Every time Disney remakes one of its classic animated films, the filmmakers face the same challenge. The new movie has to be different enough to justify its existence but also live up to the audience’s expectations. Maintaining that balance was among the many challenges co-writer and director Guy Ritchie had as he tackled the company’s latest remake, Aladdin.
“There’s a sweet spot there, I think,” Ritchie told io9. “That sweet spot is you want your nostalgia to be stroked, [and] simultaneously, there needs to be embellishments and additions, but they need to feel fresh and worth it. Otherwise, that familiar experience can taste rather bitter.”
With Aladdin, Ritchie straddles that line throughout and almost always in a good way. The basic story is exactly the same as the 1992 animated film. A young thief named Aladdin (Mena Massoud) meets a genie (Will Smith) and falls in love with a princess named Jasmine (Naomi Scott). But from the very first shot of Ritchie’s film, and at every turn thereafter, there are changes, both minor and major, that evolve that story and the characters for today’s audiences.
“Once you’re in and you buy into the frequency of how it is that we’re going to tell that story, then you’re receptive to new ideas and minor jaunts off the well-trodden path,” Ritchie continues. “It needs to feel fresh, right? You don’t want to just watch it frame for frame. But what you do need is to know that it’s essentially, actually more than essentially, loyal to the original.”
Ritchie acknowledges that the original film is excellent, of course. So changes were only made when he and his team felt there were was something to improve on, which wasn’t always the case.
“As [we] approached certain components in the original [we] thought ‘Could we trump this in any particular way?’” Ritchie said. “And sometimes you could and sometimes you couldn’t. But everything was up for ‘If it can be improved, let’s try to improve it.’”
So, one small example would be animals. The villainous Jafar (Marwan Kenzari) still has a talking parrot named Iago (voiced by Alan Tudyk), and Jasmine still has a pet tiger named Rajah, but Ritchie approached those characters in a different way.
“We made a decision that our animals were going to feel quite real. So the parrot can’t talk in paragraphs,” Ritchie said. “We’re also trying to straddle the line of being humorous, yet you want to feel gravity and the stakes need to be real. So there’s quite a lot of lines you have to find in order for it to feel complete.”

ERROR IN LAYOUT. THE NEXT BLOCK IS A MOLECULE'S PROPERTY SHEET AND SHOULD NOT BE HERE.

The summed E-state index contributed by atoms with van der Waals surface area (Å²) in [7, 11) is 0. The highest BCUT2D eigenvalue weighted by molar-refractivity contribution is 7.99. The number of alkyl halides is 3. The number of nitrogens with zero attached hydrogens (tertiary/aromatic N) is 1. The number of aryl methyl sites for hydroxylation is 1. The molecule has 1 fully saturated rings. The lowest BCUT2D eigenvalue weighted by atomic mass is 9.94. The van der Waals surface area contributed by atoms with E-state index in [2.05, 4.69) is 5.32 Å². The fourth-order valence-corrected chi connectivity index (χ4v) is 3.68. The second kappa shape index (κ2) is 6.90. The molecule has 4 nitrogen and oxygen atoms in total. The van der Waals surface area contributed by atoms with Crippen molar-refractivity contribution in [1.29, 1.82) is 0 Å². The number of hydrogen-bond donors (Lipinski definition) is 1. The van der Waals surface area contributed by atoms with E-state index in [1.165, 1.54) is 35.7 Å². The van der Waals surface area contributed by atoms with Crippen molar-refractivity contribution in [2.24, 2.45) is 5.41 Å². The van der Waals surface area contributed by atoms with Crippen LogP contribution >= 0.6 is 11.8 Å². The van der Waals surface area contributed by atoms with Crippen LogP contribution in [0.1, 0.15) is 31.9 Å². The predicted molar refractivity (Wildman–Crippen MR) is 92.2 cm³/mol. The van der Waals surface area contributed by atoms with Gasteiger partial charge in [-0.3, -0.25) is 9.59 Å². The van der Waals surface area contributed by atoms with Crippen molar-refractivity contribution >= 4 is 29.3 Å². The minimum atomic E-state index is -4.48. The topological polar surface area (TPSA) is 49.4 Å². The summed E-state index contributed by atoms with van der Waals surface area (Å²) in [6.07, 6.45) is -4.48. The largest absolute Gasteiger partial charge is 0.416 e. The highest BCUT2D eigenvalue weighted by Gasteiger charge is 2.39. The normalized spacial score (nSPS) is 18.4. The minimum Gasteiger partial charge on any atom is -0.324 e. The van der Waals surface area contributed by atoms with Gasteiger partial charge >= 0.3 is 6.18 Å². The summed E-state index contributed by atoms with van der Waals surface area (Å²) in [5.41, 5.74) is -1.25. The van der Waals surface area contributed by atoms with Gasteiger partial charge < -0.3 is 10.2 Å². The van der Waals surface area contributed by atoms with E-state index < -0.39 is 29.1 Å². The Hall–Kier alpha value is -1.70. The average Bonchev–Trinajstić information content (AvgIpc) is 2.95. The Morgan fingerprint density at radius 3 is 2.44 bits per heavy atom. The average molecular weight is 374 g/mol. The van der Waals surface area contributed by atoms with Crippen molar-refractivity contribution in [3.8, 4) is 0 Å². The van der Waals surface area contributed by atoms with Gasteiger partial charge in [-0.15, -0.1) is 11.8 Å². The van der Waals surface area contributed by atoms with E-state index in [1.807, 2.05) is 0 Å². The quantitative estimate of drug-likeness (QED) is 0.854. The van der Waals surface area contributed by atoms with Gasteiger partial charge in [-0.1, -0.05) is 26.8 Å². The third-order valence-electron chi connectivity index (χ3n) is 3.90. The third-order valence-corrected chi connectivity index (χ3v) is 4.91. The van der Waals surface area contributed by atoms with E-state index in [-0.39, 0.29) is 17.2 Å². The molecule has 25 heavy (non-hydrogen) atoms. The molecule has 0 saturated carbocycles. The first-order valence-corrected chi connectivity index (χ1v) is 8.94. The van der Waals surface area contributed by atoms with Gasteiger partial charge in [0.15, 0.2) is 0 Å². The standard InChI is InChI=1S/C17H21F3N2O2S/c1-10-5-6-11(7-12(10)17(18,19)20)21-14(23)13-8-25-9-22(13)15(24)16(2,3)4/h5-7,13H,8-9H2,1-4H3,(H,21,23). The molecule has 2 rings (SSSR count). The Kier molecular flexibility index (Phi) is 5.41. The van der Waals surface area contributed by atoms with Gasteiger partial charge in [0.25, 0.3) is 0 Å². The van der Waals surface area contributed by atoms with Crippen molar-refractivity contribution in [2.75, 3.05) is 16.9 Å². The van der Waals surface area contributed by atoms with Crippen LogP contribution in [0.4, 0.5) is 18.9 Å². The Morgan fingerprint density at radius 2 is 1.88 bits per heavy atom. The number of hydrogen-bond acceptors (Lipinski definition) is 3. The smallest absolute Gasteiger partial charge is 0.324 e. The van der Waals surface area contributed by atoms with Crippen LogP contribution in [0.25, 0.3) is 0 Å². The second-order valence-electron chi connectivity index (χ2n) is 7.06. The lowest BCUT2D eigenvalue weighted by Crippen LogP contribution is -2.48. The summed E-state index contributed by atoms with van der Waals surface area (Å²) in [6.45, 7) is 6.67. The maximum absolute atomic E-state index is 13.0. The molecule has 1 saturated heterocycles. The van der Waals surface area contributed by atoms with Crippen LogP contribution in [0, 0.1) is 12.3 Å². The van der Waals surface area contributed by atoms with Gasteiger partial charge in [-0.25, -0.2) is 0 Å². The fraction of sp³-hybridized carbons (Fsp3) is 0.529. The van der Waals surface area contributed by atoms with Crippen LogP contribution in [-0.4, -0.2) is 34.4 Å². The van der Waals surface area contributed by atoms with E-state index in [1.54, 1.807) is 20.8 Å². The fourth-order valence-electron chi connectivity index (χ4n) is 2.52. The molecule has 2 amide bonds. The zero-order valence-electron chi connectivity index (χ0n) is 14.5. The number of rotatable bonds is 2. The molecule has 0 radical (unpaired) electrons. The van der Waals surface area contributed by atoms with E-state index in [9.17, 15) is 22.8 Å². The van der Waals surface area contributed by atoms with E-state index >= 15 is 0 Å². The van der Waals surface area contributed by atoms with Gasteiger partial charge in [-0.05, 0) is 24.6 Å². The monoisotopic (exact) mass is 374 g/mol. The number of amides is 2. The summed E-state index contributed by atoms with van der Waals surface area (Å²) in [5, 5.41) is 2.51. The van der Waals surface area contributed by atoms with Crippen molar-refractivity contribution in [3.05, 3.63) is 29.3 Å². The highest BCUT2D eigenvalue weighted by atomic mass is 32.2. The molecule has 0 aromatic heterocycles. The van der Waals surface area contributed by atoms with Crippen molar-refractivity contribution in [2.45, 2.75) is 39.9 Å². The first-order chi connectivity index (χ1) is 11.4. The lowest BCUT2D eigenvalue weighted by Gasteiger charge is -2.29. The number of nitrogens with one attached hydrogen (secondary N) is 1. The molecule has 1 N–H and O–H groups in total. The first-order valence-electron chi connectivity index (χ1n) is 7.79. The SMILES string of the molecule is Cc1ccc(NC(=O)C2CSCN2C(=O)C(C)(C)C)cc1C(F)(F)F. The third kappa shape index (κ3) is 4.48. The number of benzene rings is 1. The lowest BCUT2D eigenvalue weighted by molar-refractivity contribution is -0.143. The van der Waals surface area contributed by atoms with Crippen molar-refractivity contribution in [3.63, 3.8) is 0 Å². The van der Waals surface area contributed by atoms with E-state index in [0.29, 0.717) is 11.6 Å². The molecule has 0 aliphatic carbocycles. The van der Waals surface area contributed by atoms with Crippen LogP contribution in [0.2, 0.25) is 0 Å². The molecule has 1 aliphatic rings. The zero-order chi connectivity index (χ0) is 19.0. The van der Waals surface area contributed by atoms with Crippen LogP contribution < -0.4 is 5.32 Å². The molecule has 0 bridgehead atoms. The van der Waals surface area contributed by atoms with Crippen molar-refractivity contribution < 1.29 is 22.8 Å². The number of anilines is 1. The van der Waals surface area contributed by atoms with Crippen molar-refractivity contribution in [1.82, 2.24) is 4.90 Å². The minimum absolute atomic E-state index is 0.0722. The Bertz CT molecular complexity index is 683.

The biggest change in the remake, though, is Princess Jasmine. This time around she’s a much larger part of the story, with a more complete character arc, stronger motivations, and she even sings a brand new song that was written for the film. In fact, she’s so much more prevalent in this version it may shock fans of the original at the start. (She’s already in the marketplace during “One Jump,” for example.) But that was an essential part of the film Ritchie, and Disney, wanted to make this time around.
“If there was anything that could use some evolution in this narrative, it was that there needed to be a voice given to Jasmine,” Ritchie said in a press conference before our interview. “It just felt like there was an obvious space there that we could work on.”
“I think it’s a wonderful thing when you have a vision for a character and you think, ‘Oh, I’d love to see Disney do this with this character’ and it aligns with Guy and our producers,” Scott added. “Guy [talked] about ‘equality of challenge,’ the idea that Jasmine needed more of a challenge in this movie, and it was a natural progression.”
Making Aladdin straddle that line between the past and present was a natural progression for Ritchie too. It was the first thing that occurred to him when he was presented with the opportunity to make the film.
“I remember when I first read the script…I thought there were tweaks that needed to be made in order to make it funny and contemporary and so on. But I like those challenges,” Ritchie told io9 “I like it when you just make up your mind, there’s a script on the table you go, ‘Right. I want to make that.’”
The final challenge will be if audiences think the changes Ritchie and his team made, from Jasmine all the way down the line, do what he set out to do—which is to make a film that lets audiences feel that nostalgia for the 1992 film, but also realise that this is a new, updated, and worthy Aladdin.
“I don’t want to stray too far from what it is that you expect from Disney in the same way as I don’t want to stray too far from what it is you expect from Aladdin,” he said.
Aladdin opens Thursday.